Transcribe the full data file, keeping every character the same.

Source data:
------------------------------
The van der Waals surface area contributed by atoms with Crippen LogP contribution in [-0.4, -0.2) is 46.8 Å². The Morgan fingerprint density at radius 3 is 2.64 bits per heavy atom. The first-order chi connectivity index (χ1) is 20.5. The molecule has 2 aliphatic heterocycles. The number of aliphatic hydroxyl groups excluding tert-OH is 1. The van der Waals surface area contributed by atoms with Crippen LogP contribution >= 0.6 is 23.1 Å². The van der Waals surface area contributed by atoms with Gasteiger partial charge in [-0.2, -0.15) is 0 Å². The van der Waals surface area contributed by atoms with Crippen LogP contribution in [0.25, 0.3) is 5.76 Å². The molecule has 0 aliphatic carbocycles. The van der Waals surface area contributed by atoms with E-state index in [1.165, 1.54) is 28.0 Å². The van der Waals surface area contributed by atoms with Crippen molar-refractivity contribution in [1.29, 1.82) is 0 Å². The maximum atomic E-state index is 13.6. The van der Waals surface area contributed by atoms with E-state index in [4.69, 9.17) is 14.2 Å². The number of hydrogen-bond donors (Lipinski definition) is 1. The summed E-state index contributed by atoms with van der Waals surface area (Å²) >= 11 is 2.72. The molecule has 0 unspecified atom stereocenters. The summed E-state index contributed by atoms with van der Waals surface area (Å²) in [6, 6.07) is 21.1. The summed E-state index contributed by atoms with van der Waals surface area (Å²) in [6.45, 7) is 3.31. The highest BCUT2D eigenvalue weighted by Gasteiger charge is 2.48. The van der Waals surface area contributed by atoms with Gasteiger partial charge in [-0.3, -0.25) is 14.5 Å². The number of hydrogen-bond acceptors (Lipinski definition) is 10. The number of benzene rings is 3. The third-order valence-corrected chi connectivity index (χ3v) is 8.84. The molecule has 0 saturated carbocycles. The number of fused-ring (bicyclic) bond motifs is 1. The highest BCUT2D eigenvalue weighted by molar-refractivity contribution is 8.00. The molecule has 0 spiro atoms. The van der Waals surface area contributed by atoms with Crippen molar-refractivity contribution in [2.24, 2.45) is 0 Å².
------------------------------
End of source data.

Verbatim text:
The van der Waals surface area contributed by atoms with Crippen LogP contribution in [-0.4, -0.2) is 46.8 Å². The Morgan fingerprint density at radius 3 is 2.64 bits per heavy atom. The first-order chi connectivity index (χ1) is 20.5. The molecule has 2 aliphatic heterocycles. The number of aliphatic hydroxyl groups excluding tert-OH is 1. The van der Waals surface area contributed by atoms with Crippen LogP contribution >= 0.6 is 23.1 Å². The van der Waals surface area contributed by atoms with Gasteiger partial charge in [-0.2, -0.15) is 0 Å². The van der Waals surface area contributed by atoms with Crippen LogP contribution in [0.25, 0.3) is 5.76 Å². The molecule has 0 aliphatic carbocycles. The van der Waals surface area contributed by atoms with E-state index in [1.165, 1.54) is 28.0 Å². The van der Waals surface area contributed by atoms with Crippen molar-refractivity contribution in [1.29, 1.82) is 0 Å². The maximum atomic E-state index is 13.6. The van der Waals surface area contributed by atoms with E-state index in [4.69, 9.17) is 14.2 Å². The number of hydrogen-bond donors (Lipinski definition) is 1. The summed E-state index contributed by atoms with van der Waals surface area (Å²) >= 11 is 2.72. The molecule has 0 unspecified atom stereocenters. The summed E-state index contributed by atoms with van der Waals surface area (Å²) in [6, 6.07) is 21.1. The summed E-state index contributed by atoms with van der Waals surface area (Å²) in [6.45, 7) is 3.31. The highest BCUT2D eigenvalue weighted by Gasteiger charge is 2.48. The van der Waals surface area contributed by atoms with Gasteiger partial charge in [-0.3, -0.25) is 14.5 Å². The number of hydrogen-bond acceptors (Lipinski definition) is 10. The number of benzene rings is 3. The third-order valence-corrected chi connectivity index (χ3v) is 8.84. The molecule has 0 saturated carbocycles. The number of fused-ring (bicyclic) bond motifs is 1. The highest BCUT2D eigenvalue weighted by molar-refractivity contribution is 8.00. The molecule has 0 spiro atoms. The van der Waals surface area contributed by atoms with Crippen molar-refractivity contribution in [2.24, 2.45) is 0 Å².